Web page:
Jonah, chapter 1
The book of Jonah is a kind of story that today we call ‘satire:’ a story using extreme circumstances, humor, and irony to critique the stupidity and character flaws of Jonah—and ultimately to critique the reader. The story is full of stereotyped characters who, ironically, do the exact opposite of what you would expect. The prophet, a man of God, rebels against and can’t stand his own God. The sailors, who are supposed to be immoral pagans, have soft, repentant hearts and turn to God in humility. The king of the most powerful, murderous empire on earth humbles himself because of Jonah’s five word sermon; even his cows join in the repentance.
The story is definitely not about the fish, and it’s not even really about Jonah. The prophetic message of this book is not in what Jonah said or did, but in what God said and did. God’s questions to Jonah are also addressed to us—are we okay with the fact that God loves our enemies? In the end, this book is a message of good news for us, showing us the greatness of God’s love—that he does love his enemies, us, enough to pursue us through death and out to the other side.
God called Jonah to do something difficult—to preach about his mercy to Jonah’s hated enemies—but Jonah tried to run away to somewhere pleasant. This is called ‘escapism,’ the tendency to seek distraction and relief from unpleasant realities. God calls us too to do difficult things in our lives—to love our families, friends, neighbors, and enemies more than we love ourselves. In what ways do we run from being good dads and moms, from listening to a friend’s problem, from putting our best into work or school? Do we turn to drugs or self-medication? How about gaming or sports? Do we try to make our avoidance look acceptable by calling it ‘exercising’ or ‘work’?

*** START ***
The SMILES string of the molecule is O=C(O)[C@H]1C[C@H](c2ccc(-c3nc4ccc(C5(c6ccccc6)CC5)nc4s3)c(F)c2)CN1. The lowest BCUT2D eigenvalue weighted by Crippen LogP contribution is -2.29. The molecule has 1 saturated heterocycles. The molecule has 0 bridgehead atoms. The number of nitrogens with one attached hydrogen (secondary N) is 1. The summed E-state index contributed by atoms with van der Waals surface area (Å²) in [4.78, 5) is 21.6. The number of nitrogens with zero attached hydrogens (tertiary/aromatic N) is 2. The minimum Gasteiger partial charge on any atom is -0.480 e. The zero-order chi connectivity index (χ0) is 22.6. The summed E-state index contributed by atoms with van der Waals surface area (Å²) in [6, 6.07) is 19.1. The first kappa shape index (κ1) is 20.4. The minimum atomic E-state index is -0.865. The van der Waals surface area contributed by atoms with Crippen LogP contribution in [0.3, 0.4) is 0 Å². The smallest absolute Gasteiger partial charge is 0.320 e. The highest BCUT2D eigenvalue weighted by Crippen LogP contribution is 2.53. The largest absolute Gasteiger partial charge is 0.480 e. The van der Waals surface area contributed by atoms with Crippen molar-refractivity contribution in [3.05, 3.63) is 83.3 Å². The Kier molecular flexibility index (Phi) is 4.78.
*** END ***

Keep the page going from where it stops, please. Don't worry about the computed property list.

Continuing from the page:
Chapter one is all about God’s merciful pursuit of Jonah as he runs away—down and down until there is nowhere lower to go. Jonah went “down” to Joppa, then he went “down” to board the ship at the pier, then he went “down” below the decks to sleep, and finally he was thrown “down” into the sea during the storm. God kept pursuing Jonah, but Jonah kept running. Will God save Jonah? When we go all the way down, what happens next? To what lengths will God go to save monstrous people?
From eternity Jesus was in ’Tarshish,’ the place of comfort, security, and luxury. Unlike Jonah, Jesus answered God’s call when he came down. He left the luxury of heaven came down to earth to be incarnate of the virgin Mary and laid on some straw in a manger. On the cross Jesus went down all the way to Sheol for us. As low as we were, as far as we had run, Jesus pursued us with his grace to capture our hearts. Our own powers were not enough to raise us up again, but Jesus rose to life of his own power and ascended into heaven. We have no need to escape from unpleasant realities because the risen and ascended Jesus is with us in all those circumstances, until he says, “Well done, good and faithful servant. Come up and share your master’s happiness!”